The risks centre mainly on having abandoned gainful employment in the middle of a recession with the hope of finding jobs again once the adventure is over. I shall be 49 years old this summer, and I admit that the darkest clouds on my horizon right now, the thoughts that most often cause me to lose sleep are based on what the devil I'm going to do for work come September. I always used to quip that Tesco would always need people to stack shelves, but as the final curtain gets ready to fall I realise that my heart just aches to stay with boats. Part of this may be to do with enhanced reminiscences of my life as a paid skipper, cruising around these waters in a lovely boat whilst on a wage from a kindly family. Now, as a husband and father I couldn't work for long periods away from my own family - that's not a life for any of us. However I'm starting to harbour a dream about finding a nice boat (of any kind!) close to home, and looking after her and her owners for a modest wage. These jobs certainly come up from time to time and I'm trying to pull together some sort of strategy to market myself. (All ideas welcome!) A good friend has offered to pass me freelance skippering jobs at least, and that might lead to something more, so the ground isn't entirely barren!


Sorry to drone on about personal circumstances, but this is January after all, and therefore a traditional time to be looking at the year ahead.




Last week we spent several days moored in a bay near the "St. Thomas Yacht Club". We were astonished to find a sister ship floating right before us.




She is called "Azulea", and has been owned getting on for thirty years by Jackie and Howard Schwartz. She sports a glorious new paint job, and made us start wondering if "Wild Bird" might deserve the same. (It might also help to attract a buyer.) At any rate, Howard came aboard the Bird for a detailed tour, and Penny was later shown around Azulea. It was an extraordinary experience; only about thirty of these boats were ever built. Howard and Jackie are as enthusiastic about the virtues of Azulea as we are about the Bird.


It's very sad that we will have to part company, but that's life. Wild Bird is a boat that needs to be lived-on, whereas if we ever do buy another yacht, (or, more likely a share thereof) then it'd make more sense to own something far simpler which can happily be locked-up and left. Wild Bird however should be owned by a family of adventurers!


Anyway, Howard and Jackie are charming, and immediately invited us to the yacht club where we were introduced to a whole host of wonderful people. Indeed the very next day we were invited to a Sunday lunch party aboard nearby "Kialoa V" - an 80ft, five-spreader-rig thoroughbred racing machine, which has been adapted to double as a very comfortable live-aboard. Eileen and Fred were tremendously generous and treated us like old friends, while Libby also had a nice day being entertained by various of the sympathetic adults present.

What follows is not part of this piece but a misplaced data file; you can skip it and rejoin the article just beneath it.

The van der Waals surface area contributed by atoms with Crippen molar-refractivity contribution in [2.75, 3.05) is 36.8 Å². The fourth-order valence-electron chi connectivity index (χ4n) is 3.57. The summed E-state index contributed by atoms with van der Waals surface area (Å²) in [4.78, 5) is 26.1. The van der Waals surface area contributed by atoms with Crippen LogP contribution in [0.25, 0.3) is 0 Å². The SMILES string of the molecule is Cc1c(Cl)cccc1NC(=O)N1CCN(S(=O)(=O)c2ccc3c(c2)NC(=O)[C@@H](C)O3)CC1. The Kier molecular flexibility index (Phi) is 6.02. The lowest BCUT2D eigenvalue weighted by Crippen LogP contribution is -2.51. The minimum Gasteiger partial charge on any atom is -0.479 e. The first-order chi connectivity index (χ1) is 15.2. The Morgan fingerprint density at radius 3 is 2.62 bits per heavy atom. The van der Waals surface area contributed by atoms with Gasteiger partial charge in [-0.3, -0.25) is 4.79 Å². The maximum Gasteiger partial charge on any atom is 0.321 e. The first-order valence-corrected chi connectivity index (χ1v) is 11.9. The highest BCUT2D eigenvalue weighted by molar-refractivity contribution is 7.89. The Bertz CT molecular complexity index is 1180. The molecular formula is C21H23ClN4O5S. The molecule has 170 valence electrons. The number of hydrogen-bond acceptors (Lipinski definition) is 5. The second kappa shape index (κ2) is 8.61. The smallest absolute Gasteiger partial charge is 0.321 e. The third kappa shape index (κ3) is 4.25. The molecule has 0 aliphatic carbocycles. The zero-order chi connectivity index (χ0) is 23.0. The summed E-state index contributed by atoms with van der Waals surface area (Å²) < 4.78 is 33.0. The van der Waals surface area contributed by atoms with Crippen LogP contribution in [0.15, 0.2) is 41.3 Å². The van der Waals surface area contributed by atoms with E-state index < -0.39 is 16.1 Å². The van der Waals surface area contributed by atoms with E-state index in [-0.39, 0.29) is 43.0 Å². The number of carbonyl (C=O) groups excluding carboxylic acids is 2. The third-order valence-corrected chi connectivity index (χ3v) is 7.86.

Libby goes from strength to strength. It's funny to think that she was just three years old when this adventure began. Now aged five, she can swim like a mermaid, she can speak a little Greek and Turkish, her reading is very good (thanks largely to the learning books that we've been given along the way) and she can write a basic sentence. But best of all she adores being in the water. She will confidently follow me down to a depth of around two metres or more, then will calmly clear her snorkel as she ascends. She delights in pointing out bits of underwater flora and fauna that she considers worthy of further scrutiny, and her stamina improves almost daily. We regularly discuss our lives in the past, present and future tenses. She understands fully that "proper" school will begin in September and we will then be living at home for the foreseeable future. She knows all that, but still says she prefers living on Wild Bird for now. After a breakthrough dive recently, she broke the surface, spat out the snorkel and declared "I'd like to be a diver for a living". (Devotees of this blog may remember that only last year she was all for a career as a "Princess"!) Of course this causes my heart sing and dance. The idea that one's progeny might actually end up doing something that's both approved-of and enjoyed by the parent is attractive indeed. (I temper my enthusiasm with the memory that my own first stated ambition was to be "a tractor driver"! However I remember I was around Libby's age when I first dreamed of living on a boat, although with land-lubbers for parents I'm not quite sure how I came by that particular notion.)